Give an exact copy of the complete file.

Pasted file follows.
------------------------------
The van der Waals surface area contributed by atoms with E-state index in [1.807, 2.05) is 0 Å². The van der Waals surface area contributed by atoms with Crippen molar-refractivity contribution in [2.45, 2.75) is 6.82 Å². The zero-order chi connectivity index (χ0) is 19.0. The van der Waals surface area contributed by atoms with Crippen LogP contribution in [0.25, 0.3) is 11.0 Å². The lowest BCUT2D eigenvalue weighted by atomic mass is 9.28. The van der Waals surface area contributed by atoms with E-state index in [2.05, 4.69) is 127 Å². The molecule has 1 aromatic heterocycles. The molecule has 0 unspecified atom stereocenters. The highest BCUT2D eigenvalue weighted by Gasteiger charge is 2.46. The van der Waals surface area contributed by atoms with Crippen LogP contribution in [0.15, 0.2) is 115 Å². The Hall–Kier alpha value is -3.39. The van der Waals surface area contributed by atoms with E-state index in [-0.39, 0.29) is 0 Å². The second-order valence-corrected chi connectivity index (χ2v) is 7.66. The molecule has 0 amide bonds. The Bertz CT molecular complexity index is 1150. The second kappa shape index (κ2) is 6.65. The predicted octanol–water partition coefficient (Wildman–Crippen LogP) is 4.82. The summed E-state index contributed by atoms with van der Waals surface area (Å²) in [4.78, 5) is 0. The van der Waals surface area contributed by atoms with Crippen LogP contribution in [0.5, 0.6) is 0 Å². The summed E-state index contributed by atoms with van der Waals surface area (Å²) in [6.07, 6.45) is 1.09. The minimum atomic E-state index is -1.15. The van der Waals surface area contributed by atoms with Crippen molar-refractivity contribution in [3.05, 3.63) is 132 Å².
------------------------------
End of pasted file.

The van der Waals surface area contributed by atoms with E-state index in [1.807, 2.05) is 0 Å². The van der Waals surface area contributed by atoms with Crippen molar-refractivity contribution in [2.45, 2.75) is 6.82 Å². The zero-order chi connectivity index (χ0) is 19.0. The van der Waals surface area contributed by atoms with Crippen LogP contribution in [0.25, 0.3) is 11.0 Å². The lowest BCUT2D eigenvalue weighted by atomic mass is 9.28. The van der Waals surface area contributed by atoms with E-state index in [2.05, 4.69) is 127 Å². The molecule has 1 aromatic heterocycles. The molecule has 0 unspecified atom stereocenters. The highest BCUT2D eigenvalue weighted by Gasteiger charge is 2.46. The van der Waals surface area contributed by atoms with Crippen LogP contribution in [0.15, 0.2) is 115 Å². The Hall–Kier alpha value is -3.39. The van der Waals surface area contributed by atoms with E-state index in [-0.39, 0.29) is 0 Å². The second-order valence-corrected chi connectivity index (χ2v) is 7.66. The molecule has 0 amide bonds. The Bertz CT molecular complexity index is 1150. The second kappa shape index (κ2) is 6.65. The predicted octanol–water partition coefficient (Wildman–Crippen LogP) is 4.82. The summed E-state index contributed by atoms with van der Waals surface area (Å²) in [4.78, 5) is 0. The van der Waals surface area contributed by atoms with Crippen LogP contribution in [0.5, 0.6) is 0 Å². The summed E-state index contributed by atoms with van der Waals surface area (Å²) in [6.07, 6.45) is 1.09. The minimum atomic E-state index is -1.15. The van der Waals surface area contributed by atoms with Crippen molar-refractivity contribution in [3.05, 3.63) is 132 Å².